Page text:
The next day, Seth and his girlfriend Heidi (different than Ryan's sister Heidi, though they were both there at the same time...it gets confusing...when's my cousin Heidi coming?) put a second coat of paint on our closet doors, spread our pile of mulch over the rest of the yard, and heaved more rocks and cement into the trailer.
Ryan and his dad spent several hours sanding the stairs — the treads, banisters, and spindles, to be exact — removing nearly two years-worth of ground-in construction filth. I need to mention that Heidi — Ryan's sister Heidi — carefully tackled this same project LAST year when we originally thought we'd be refinishing the stairs. Sorry we messed them up again, Heid.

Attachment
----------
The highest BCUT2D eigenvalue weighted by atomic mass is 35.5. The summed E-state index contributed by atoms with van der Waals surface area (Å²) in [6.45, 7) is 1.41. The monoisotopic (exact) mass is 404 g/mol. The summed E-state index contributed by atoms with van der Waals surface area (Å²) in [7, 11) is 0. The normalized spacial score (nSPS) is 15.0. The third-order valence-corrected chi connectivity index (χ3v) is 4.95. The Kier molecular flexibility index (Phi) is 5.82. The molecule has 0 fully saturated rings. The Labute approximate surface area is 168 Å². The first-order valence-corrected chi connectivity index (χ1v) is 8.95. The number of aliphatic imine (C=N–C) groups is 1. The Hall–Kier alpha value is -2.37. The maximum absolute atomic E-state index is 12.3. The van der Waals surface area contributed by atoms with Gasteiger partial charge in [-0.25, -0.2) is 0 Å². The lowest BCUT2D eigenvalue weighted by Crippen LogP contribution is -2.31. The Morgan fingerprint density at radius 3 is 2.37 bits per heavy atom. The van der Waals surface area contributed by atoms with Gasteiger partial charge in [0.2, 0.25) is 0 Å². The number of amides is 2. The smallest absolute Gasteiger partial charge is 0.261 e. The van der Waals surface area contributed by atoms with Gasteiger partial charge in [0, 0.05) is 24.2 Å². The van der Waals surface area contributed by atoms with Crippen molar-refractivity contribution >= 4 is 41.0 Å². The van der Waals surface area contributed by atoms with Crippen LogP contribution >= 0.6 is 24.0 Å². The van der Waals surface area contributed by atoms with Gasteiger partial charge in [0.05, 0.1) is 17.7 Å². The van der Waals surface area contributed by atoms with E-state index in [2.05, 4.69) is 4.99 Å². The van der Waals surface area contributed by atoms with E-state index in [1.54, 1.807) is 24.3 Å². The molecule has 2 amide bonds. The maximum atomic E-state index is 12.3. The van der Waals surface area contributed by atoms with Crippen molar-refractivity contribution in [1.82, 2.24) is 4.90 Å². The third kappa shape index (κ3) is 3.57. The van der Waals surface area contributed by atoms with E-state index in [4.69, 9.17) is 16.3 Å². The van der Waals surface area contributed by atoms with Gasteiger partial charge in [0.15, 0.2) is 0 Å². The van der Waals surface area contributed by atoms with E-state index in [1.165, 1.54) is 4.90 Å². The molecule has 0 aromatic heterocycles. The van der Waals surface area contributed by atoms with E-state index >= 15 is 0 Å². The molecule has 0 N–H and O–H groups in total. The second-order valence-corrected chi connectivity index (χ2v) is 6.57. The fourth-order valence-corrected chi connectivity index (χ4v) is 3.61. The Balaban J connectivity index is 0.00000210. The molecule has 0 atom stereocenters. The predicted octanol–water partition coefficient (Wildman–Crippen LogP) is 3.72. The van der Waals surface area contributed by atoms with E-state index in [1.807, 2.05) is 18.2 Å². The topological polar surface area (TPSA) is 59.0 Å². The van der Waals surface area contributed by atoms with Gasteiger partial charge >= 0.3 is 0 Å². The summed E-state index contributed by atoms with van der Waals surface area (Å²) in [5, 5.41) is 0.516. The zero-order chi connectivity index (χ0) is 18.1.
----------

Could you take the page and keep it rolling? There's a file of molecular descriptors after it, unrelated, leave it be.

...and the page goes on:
Then Ryan and his mom were up until [yikes] 2 a.m., staining the stairs...
...in preparation for Opa coming the next morning on Labor Day to polyurethane them. Opa had claimed that project as his own earlier in the week (what was I just saying about determined Germans...?), hence the mad rush to prepare the stairs for his arrival.
Actually, he wanted to "vanish" the stairs. I completely missed the typo in his e-mail until Ryan wrote me back, saying, "He's going to vanish the stairs?? Poof! Gone." Can't blame that one on the "nonexistent" accent, Opa.
My dad also came back on Labor Day to apply a second round of grout to the bathroom walls. The first had dried with hundreds of pin-prick holes throughout, making him a very unhappy camper. That job took many more trips to our house — and much more patience — than originally anticipated.